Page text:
From a performance standpoint, there wouldn't have been a whole lot of difference this past season.  Kuroda made more starts and pitched more innings, but the rest of Darvish's stats were better almost completely across the board.  Everything going down the way it did this season, Darvish for Kuroda would have been worth about 1 more win, which would have still put the Yankees right where they ended up in the postseason and still probably resulted in an ALCS loss due to the offensive blackout.

From a financial standpoint, Darvish would have cost a little north of $6 million more against the cap this season compared to Kuroda and Pettitte's combined value ($12.5 mil).  With the raises Kuroda and Pettitte are expected to receive if they come back this season, we'll call it $15 mil and $7 mil for the purposes of time, Darvish's cap hit this coming season would actually be less than what the Yankees will pay to fill their rotation without him.  The big ding is what would come in 2014, when Darvish's $18+ million would almost certainly be more than what the Yankees would be looking to spend to keep payroll down.  But with Darvish being young, under team control, and entering his prime, wouldn't that have been money worth spending?

The situation with Darvish and what coulda, woulda, shoulda happened with the rest of the rotation and the payroll is clearly pretty complicated.  The situation with Yoenis Cespedes is much less so.  Yes, he wasn't exactly a need for the Yankees going into this season and yes, committing that much guaranteed money (4 years/$36 mil) to an international player who you aren't 100% sure can step right into the Majors is very risky, but I'm sure the Yankees would love to have Cespedes in the fold right now.  He battled injuries a little bit too, but he showed that his 5 tools weren't just a workout mirage, hitting .292/.356/505 (.368 wOBA) with 23 HR, 16 SB, and 3.1 fWAR in 540 PA.  Cespedes would have been a perfect candidate to replace Brett Gardner as the full-time LF this season and allowed the Yankees to maintain some bench flexibility, and he would slide right into Nick Swisher's vacated spot in right in 2013 at just $9 million per year, a very team-friendly number.  Oh, and he's just 27 years old.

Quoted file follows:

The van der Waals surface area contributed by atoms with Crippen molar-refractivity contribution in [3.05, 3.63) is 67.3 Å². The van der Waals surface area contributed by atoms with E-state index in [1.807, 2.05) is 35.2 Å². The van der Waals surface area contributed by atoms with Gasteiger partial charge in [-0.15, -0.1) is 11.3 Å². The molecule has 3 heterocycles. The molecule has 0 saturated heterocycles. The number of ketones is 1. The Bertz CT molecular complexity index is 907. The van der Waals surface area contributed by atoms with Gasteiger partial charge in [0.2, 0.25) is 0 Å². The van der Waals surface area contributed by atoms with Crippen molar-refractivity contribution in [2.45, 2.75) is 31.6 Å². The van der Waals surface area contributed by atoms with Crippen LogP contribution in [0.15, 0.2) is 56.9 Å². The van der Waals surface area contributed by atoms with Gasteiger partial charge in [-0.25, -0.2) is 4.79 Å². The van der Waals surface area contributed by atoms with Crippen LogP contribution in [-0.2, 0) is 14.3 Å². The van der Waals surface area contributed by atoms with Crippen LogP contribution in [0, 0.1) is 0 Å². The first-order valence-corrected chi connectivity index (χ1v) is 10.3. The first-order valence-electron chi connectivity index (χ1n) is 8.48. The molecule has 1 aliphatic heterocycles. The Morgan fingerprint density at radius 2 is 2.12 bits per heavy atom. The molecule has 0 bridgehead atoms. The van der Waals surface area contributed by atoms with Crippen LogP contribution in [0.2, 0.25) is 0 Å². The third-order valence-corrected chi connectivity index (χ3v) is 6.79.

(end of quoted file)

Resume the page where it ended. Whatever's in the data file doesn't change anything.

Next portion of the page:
It's easy to sit here and Monday morning quarterback this situation, and I'll be the first to admit that I shared all the concerns about both players when they were on the open market last offseason.  But it's fair to say that passing on both Darvish and Cespedes may turn out to be mistakes in the long run.  They stayed healthy, they were both wildly productive, they're in their mid-20s, and they would have filled the greatest positions of need on the roster while still leaving room to get under the $189 million ceiling in 2014.  I'm sure the Yankees were a little gun shy after the Kei Igawa disaster, and that's understandable, but the early foundations of the future payroll plans set last offseason that contributed to them passing on Darvish and Cespedes could wind up costing them the chance to stay competitive in 2014.

No comments: